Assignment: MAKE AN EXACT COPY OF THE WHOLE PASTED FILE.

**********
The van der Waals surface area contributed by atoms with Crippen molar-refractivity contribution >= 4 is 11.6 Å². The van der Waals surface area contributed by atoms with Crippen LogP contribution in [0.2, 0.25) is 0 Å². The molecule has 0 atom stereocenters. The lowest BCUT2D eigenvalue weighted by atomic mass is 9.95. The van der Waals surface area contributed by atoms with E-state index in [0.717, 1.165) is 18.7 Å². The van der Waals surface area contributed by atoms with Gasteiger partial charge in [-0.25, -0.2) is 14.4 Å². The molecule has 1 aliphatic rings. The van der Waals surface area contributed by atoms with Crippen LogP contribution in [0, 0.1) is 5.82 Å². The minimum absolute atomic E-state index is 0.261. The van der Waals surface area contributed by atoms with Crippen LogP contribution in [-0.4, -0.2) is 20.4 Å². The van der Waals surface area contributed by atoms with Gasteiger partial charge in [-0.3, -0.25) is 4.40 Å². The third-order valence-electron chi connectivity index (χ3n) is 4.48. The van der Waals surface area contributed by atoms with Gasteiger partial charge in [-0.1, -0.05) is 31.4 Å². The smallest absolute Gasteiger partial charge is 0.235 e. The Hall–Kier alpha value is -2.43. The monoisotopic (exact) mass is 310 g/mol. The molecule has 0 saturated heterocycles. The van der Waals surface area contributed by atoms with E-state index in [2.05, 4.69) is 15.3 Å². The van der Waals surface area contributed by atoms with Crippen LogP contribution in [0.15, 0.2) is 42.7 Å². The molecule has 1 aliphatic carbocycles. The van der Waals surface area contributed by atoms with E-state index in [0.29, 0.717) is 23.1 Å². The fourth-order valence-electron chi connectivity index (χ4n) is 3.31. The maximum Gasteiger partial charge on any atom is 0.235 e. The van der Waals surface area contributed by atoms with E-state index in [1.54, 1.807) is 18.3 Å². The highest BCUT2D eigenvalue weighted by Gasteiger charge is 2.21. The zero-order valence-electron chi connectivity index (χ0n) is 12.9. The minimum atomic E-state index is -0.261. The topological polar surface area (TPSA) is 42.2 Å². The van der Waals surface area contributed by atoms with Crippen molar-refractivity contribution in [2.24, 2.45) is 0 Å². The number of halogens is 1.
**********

The van der Waals surface area contributed by atoms with Crippen molar-refractivity contribution >= 4 is 11.6 Å². The van der Waals surface area contributed by atoms with Crippen LogP contribution in [0.2, 0.25) is 0 Å². The molecule has 0 atom stereocenters. The lowest BCUT2D eigenvalue weighted by atomic mass is 9.95. The van der Waals surface area contributed by atoms with E-state index in [0.717, 1.165) is 18.7 Å². The van der Waals surface area contributed by atoms with Gasteiger partial charge in [-0.25, -0.2) is 14.4 Å². The molecule has 1 aliphatic rings. The van der Waals surface area contributed by atoms with Crippen LogP contribution in [0, 0.1) is 5.82 Å². The minimum absolute atomic E-state index is 0.261. The van der Waals surface area contributed by atoms with Crippen LogP contribution in [-0.4, -0.2) is 20.4 Å². The van der Waals surface area contributed by atoms with Gasteiger partial charge in [-0.3, -0.25) is 4.40 Å². The third-order valence-electron chi connectivity index (χ3n) is 4.48. The van der Waals surface area contributed by atoms with Gasteiger partial charge in [-0.1, -0.05) is 31.4 Å². The smallest absolute Gasteiger partial charge is 0.235 e. The Hall–Kier alpha value is -2.43. The monoisotopic (exact) mass is 310 g/mol. The molecule has 0 saturated heterocycles. The van der Waals surface area contributed by atoms with E-state index in [2.05, 4.69) is 15.3 Å². The van der Waals surface area contributed by atoms with Crippen LogP contribution in [0.15, 0.2) is 42.7 Å². The molecule has 1 aliphatic carbocycles. The van der Waals surface area contributed by atoms with E-state index in [0.29, 0.717) is 23.1 Å². The fourth-order valence-electron chi connectivity index (χ4n) is 3.31. The maximum Gasteiger partial charge on any atom is 0.235 e. The van der Waals surface area contributed by atoms with E-state index in [1.54, 1.807) is 18.3 Å². The highest BCUT2D eigenvalue weighted by Gasteiger charge is 2.21. The zero-order valence-electron chi connectivity index (χ0n) is 12.9. The minimum atomic E-state index is -0.261. The topological polar surface area (TPSA) is 42.2 Å². The van der Waals surface area contributed by atoms with Crippen molar-refractivity contribution in [2.24, 2.45) is 0 Å². The number of halogens is 1.